Federal Contractors Subject to Stricter Disclosure and Compliance Requirements

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Federal government contractors are now subject to heightened disclosure and compliance requirements. Effective December 12, 2008, the Federal Acquisition Regulations (FAR) was amended to: (i) require government contractors to disclose certain violations of the civil False Claims Act or criminal law whenever the contractor has "credible evidence" of such violations; (ii) allow for suspension or disbarment of a contractor who knowingly fails to disclose possible violations or significant overpayments; and (iii) impose additional requirements on contractor compliance programs and internal controls.1

In issuing the new rule, the Civilian Agency Acquisition Council and the Defense Acquisition Council acknowledged that the mandatory disclosure requirements present a "sea change" and "major departure" from voluntary disclosure programs, which have largely been ignored by government contractors for the past 10 years.2

The Applicability of FAR

The FAR applies to contracts for the acquisitions of supplies or services by federal agencies,3 including the purchase of health care items and services through the TRICARE/CHAMPUS program.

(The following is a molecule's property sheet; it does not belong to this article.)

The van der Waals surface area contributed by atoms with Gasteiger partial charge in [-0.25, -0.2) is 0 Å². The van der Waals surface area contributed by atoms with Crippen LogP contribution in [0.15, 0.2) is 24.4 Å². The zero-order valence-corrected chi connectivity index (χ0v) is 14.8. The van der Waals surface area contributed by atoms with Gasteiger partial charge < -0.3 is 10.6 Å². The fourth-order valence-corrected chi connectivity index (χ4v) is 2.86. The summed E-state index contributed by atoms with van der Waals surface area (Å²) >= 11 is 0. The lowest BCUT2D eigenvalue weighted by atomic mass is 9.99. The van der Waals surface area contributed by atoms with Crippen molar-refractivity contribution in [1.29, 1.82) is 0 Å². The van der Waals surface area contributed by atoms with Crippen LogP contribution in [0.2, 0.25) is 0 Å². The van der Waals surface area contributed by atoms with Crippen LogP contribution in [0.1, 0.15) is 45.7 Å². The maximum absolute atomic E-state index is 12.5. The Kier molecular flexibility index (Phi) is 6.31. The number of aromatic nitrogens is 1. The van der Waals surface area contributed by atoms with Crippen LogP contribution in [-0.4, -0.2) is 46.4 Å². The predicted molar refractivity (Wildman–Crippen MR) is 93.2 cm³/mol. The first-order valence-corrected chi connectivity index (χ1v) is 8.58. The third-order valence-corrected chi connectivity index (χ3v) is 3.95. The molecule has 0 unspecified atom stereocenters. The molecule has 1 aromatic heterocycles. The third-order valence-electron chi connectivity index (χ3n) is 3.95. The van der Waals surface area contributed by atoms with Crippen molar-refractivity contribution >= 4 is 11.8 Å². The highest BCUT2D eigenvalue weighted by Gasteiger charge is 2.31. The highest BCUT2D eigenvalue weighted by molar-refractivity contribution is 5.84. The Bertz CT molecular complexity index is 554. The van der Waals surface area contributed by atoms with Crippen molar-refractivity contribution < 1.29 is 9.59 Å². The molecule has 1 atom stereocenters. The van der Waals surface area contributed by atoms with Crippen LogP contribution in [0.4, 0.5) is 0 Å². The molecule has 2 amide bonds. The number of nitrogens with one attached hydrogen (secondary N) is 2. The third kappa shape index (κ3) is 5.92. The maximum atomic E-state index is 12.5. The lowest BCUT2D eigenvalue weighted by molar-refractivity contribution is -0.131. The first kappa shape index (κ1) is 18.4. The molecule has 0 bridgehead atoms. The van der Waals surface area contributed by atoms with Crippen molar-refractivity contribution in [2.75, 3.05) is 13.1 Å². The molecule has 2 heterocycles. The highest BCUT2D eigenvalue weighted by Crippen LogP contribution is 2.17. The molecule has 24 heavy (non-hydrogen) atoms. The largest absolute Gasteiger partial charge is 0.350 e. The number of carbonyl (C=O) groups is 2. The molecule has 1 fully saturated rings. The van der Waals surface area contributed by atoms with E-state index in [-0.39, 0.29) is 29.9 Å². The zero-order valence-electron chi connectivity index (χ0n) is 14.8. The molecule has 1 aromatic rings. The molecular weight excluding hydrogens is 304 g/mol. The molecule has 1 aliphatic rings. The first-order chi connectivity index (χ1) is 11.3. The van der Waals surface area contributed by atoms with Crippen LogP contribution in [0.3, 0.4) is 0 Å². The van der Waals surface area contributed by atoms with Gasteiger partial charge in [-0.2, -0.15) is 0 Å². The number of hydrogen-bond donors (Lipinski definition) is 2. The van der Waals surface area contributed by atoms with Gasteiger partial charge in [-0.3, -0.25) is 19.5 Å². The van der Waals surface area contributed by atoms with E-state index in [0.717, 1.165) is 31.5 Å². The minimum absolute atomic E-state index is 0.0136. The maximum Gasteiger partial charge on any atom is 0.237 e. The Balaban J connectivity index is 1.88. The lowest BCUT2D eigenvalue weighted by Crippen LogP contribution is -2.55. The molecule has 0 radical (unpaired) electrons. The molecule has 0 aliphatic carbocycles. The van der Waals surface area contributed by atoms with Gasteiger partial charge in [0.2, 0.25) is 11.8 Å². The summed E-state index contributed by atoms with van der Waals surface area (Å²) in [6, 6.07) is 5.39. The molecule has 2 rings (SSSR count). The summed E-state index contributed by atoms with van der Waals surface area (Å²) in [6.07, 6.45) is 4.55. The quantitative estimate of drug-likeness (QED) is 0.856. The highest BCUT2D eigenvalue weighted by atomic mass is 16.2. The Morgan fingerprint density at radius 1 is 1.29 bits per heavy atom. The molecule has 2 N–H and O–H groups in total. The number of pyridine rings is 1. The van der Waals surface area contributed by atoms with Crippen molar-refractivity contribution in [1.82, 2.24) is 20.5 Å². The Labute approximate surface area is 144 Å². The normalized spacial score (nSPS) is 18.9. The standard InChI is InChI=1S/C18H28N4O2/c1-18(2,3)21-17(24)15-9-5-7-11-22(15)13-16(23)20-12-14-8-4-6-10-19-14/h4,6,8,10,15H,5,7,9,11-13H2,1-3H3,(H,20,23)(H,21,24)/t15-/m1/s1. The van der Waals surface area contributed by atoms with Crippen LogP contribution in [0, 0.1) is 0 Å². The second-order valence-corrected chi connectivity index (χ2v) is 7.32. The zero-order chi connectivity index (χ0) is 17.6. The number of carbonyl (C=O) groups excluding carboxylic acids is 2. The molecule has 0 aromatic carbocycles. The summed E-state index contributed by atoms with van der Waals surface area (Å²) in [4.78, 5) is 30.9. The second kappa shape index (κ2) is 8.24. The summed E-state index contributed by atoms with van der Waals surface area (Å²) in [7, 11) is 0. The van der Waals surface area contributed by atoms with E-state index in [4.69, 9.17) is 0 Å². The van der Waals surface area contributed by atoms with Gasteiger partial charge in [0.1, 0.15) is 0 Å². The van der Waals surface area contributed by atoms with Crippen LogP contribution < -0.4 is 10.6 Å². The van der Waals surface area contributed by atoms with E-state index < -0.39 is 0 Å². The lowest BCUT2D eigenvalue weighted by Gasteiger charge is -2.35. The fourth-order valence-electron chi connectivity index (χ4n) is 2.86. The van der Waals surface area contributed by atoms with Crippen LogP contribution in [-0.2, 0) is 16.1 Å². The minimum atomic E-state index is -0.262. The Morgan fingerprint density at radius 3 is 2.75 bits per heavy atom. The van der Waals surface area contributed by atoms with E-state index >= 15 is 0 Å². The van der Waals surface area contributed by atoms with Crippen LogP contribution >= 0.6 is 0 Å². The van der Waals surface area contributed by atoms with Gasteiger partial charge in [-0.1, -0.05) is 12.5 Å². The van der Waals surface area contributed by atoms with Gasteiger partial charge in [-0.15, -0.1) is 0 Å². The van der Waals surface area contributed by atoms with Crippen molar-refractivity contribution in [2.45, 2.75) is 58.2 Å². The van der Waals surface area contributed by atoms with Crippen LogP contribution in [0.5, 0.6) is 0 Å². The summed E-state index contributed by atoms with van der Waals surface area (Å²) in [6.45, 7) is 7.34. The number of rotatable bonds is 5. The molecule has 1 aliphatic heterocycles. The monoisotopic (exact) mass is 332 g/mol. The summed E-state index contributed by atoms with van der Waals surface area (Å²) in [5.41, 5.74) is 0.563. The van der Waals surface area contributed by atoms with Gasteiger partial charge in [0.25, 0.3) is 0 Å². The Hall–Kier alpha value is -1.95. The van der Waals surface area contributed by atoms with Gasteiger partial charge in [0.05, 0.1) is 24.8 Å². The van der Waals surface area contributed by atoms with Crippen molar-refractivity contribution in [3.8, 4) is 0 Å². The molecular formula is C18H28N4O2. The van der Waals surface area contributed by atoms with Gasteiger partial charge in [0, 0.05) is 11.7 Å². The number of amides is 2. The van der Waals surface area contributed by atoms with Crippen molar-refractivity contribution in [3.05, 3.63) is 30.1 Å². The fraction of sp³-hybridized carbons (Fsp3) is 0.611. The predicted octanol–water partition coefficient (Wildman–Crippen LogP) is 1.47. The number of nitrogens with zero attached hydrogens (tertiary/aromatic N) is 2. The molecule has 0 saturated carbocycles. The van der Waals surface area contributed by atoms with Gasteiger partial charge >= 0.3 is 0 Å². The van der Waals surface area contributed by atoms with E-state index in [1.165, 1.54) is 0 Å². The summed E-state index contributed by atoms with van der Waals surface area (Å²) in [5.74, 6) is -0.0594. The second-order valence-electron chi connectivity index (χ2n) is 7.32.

Notably, the FAR does not apply to health care providers merely because they have entered into a Medicare provider agreement. Although Medicare is subsidized by the federal government, a Medicare provider agreement is not an acquisition for health care services. Accordingly, Medicare providers will not be subject to the FAR's requirements unless the provider has separately entered into a contract with a federal agency to provide specific health care items (e.g., pharmaceuticals) or services (e.g., medical services delivered through a government-sponsored health plan).

The FAR's New Mandatory Disclosure and Compliance Requirements

Mandatory Disclosure of Violations and Significant Overpayments. The new FAR rules require a contractor to disclose violations of federal criminal law, the federal civil False Claims Act and significant overpayments occurring in connection with a covered contract whenever there is "credible evidence" that the violation or overpayment has occurred. These disclosure obligations apply to violations and overpayments committed on existing and future contracts, as well as contracts for which final payment was received within the last three years. The knowing failure of a principal to timely disclose any such violation or overpayment could subject the contractor to suspension and disbarment.

A "principal" means "an officer, director, owner, partner, or a person having primary management or supervisory responsibilities within a business entity."4 While the regulations do not define what constitutes "credible evidence," the phrase implies that the contractor may take the time to preliminarily examine the evidence relating to a possible violation of federal criminal law in connection with a contract, the federal False Claims Act or a significant overpayment to determine the credibility of the evidence before deciding to make a disclosure.5 Until a contractor has determined the evidence to be credible, there can be no "knowing failure to timely disclose."6